NEWPORT MARKET ART: Eerie portraits question childhood innocence
11:20am Tuesday 17th December 2013 in News
In this week's glimpse into Newport's Upmarket Gallery, Steven Jones meets Marion Cheung.
Upon first glance, the work of Marion Cheung is firmly steeped in traditional portraiture. Closer inspection, however, reveals her work is invested with darker, more thought-provoking elements that critique our everyday engagement with technology.
Ms Cheung, who studied fine art at London’s Central St. Martins, said:“My current work is concerned with the way technology is impacting on the way we choose to engage with the world and communicate with one another."
Ms Cheung’s beautifully rendered portraits of her own children are marked by the austere, blue light of computer screens, tablets and gaming consoles, offering an eerie meditation questioning notions of childhood, innocence and connection.
“My work questions how children are connected to technology rather that with one another. The portraits have a ghostly air about them, a melancholia which asks more about their activities rather than displaying any specific personal characteristics. I wanted to depict their immersion in a virtual world,” said Ms Cheung.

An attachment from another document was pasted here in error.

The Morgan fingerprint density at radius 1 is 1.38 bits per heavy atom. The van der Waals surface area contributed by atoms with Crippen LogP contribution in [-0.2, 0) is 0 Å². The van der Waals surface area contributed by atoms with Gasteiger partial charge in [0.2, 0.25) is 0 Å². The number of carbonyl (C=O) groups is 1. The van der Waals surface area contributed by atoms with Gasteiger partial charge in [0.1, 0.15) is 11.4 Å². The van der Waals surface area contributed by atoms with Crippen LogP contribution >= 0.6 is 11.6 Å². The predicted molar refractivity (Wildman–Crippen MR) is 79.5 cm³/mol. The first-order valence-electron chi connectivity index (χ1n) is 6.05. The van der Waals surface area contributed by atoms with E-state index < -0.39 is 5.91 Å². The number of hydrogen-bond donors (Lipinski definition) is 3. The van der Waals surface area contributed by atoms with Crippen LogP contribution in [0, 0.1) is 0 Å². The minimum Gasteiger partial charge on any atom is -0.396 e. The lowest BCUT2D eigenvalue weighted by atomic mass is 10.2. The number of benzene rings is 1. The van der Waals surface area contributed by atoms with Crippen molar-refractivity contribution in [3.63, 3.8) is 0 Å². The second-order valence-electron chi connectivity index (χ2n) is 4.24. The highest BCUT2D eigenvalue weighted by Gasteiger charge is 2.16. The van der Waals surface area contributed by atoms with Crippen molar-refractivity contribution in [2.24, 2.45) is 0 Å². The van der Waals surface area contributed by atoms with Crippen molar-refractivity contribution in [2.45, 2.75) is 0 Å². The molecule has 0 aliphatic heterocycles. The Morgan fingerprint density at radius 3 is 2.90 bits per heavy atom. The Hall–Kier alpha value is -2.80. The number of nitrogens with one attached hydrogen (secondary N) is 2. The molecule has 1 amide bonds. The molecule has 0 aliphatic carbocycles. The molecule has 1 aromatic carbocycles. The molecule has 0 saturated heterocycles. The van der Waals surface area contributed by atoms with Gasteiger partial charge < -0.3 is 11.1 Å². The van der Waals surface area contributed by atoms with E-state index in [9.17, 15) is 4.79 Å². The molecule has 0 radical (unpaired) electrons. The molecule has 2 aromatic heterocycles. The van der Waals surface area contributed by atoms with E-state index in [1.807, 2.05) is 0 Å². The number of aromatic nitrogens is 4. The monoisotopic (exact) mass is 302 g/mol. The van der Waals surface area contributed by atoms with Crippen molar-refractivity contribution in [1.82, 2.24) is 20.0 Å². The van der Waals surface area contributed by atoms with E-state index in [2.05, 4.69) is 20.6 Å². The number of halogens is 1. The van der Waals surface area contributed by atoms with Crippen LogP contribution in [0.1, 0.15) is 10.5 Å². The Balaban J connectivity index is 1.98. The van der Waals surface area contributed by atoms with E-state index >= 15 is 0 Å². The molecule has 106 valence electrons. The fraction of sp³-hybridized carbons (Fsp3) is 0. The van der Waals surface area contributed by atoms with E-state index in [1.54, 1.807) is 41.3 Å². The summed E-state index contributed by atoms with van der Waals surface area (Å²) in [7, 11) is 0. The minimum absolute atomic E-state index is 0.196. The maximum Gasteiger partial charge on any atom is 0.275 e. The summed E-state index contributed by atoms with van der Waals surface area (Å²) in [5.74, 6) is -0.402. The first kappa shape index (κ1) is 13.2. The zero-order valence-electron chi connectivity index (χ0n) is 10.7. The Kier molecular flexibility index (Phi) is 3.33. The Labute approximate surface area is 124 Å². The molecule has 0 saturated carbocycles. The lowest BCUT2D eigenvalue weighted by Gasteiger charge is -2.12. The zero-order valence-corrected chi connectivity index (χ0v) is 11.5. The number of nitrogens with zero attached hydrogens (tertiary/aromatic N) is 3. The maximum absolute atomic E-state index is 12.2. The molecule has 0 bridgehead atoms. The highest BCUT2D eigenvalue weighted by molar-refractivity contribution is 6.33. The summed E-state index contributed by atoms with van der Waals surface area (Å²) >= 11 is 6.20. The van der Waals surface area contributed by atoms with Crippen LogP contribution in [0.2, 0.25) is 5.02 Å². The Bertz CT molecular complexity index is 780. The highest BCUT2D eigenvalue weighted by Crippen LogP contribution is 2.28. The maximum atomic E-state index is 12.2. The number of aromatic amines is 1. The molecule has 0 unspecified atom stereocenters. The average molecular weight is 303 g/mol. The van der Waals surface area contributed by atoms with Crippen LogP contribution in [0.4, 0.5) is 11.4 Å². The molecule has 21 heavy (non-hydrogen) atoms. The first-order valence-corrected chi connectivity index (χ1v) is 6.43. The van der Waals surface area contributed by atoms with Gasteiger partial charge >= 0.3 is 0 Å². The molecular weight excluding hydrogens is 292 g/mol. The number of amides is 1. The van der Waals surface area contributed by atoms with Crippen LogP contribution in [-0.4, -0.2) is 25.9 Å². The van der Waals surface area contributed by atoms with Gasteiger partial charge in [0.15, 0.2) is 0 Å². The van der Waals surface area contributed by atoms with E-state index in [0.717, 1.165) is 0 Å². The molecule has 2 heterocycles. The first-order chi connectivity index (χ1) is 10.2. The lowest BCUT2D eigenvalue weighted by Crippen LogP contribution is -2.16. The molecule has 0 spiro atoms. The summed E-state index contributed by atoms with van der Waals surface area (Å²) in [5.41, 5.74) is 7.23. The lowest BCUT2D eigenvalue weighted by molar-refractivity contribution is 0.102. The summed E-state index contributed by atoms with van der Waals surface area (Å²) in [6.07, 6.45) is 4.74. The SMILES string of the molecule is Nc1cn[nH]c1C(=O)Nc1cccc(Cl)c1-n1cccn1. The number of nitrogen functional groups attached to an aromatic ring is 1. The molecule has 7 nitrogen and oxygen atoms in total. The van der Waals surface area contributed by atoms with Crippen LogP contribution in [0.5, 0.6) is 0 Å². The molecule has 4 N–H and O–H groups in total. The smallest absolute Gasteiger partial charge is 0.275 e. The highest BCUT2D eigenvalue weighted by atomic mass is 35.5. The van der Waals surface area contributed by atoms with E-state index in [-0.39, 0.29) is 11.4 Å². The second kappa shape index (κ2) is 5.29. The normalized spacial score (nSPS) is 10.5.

The work is closely cropped, accentuating a feeling of isolation and disengagement from the subject’s immediate surroundings. A playful irony is evident in her use of painterly techniques akin to those of Titian or Rubens. Of this, she said:“I wanted to capture new technology using old masters’ techniques. The approach may be similar but my work makes a departure because the nature of the light is different. Light is a crucial element in executing these ideas.”
In addition to her personal practice, Ms Cheung’s work is also in demand through private commissions. She has helped in managing the Artopsy group for a number of years and recently orchestrated the Upmarket Galleries’ first exhibition. See her work at www.marioncheung-artist.com or visit her in person at the Upmarket Galleries.
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